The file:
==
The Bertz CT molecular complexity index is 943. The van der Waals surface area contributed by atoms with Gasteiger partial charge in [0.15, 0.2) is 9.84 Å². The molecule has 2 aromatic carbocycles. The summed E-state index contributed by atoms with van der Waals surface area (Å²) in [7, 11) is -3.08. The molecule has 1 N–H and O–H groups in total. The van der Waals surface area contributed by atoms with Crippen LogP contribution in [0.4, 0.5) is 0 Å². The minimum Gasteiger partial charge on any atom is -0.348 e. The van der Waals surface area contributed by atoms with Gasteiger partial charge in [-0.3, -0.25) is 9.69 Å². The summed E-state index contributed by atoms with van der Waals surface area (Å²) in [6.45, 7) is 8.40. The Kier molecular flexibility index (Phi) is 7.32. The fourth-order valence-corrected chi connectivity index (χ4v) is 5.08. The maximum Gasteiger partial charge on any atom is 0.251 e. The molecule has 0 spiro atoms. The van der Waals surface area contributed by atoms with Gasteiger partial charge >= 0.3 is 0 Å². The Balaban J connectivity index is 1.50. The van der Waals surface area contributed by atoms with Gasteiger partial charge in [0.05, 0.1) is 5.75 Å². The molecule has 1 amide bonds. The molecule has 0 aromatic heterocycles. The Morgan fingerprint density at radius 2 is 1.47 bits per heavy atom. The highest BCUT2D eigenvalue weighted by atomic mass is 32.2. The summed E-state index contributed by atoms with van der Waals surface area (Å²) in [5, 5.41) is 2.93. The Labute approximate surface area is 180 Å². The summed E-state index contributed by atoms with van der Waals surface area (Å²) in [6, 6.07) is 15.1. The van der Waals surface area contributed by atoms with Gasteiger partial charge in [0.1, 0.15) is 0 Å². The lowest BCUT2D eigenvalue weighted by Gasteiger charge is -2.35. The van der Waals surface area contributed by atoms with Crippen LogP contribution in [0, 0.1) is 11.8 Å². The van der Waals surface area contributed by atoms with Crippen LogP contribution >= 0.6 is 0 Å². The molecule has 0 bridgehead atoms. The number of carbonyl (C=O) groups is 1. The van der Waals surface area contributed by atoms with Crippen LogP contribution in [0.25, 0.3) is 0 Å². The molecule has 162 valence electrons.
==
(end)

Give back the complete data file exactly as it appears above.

The Bertz CT molecular complexity index is 943. The van der Waals surface area contributed by atoms with Gasteiger partial charge in [0.15, 0.2) is 9.84 Å². The molecule has 2 aromatic carbocycles. The summed E-state index contributed by atoms with van der Waals surface area (Å²) in [7, 11) is -3.08. The molecule has 1 N–H and O–H groups in total. The van der Waals surface area contributed by atoms with Crippen LogP contribution in [0.4, 0.5) is 0 Å². The minimum Gasteiger partial charge on any atom is -0.348 e. The van der Waals surface area contributed by atoms with Gasteiger partial charge in [-0.3, -0.25) is 9.69 Å². The summed E-state index contributed by atoms with van der Waals surface area (Å²) in [6.45, 7) is 8.40. The Kier molecular flexibility index (Phi) is 7.32. The fourth-order valence-corrected chi connectivity index (χ4v) is 5.08. The maximum Gasteiger partial charge on any atom is 0.251 e. The molecule has 0 spiro atoms. The van der Waals surface area contributed by atoms with Gasteiger partial charge >= 0.3 is 0 Å². The Balaban J connectivity index is 1.50. The van der Waals surface area contributed by atoms with Gasteiger partial charge in [0.05, 0.1) is 5.75 Å². The molecule has 1 amide bonds. The molecule has 0 aromatic heterocycles. The Morgan fingerprint density at radius 2 is 1.47 bits per heavy atom. The highest BCUT2D eigenvalue weighted by atomic mass is 32.2. The summed E-state index contributed by atoms with van der Waals surface area (Å²) in [5, 5.41) is 2.93. The Labute approximate surface area is 180 Å². The summed E-state index contributed by atoms with van der Waals surface area (Å²) in [6, 6.07) is 15.1. The van der Waals surface area contributed by atoms with Gasteiger partial charge in [0.1, 0.15) is 0 Å². The lowest BCUT2D eigenvalue weighted by Gasteiger charge is -2.35. The van der Waals surface area contributed by atoms with Crippen LogP contribution in [0, 0.1) is 11.8 Å². The van der Waals surface area contributed by atoms with Crippen LogP contribution >= 0.6 is 0 Å². The molecule has 0 bridgehead atoms. The number of carbonyl (C=O) groups is 1. The van der Waals surface area contributed by atoms with Crippen LogP contribution in [0.25, 0.3) is 0 Å². The molecule has 162 valence electrons.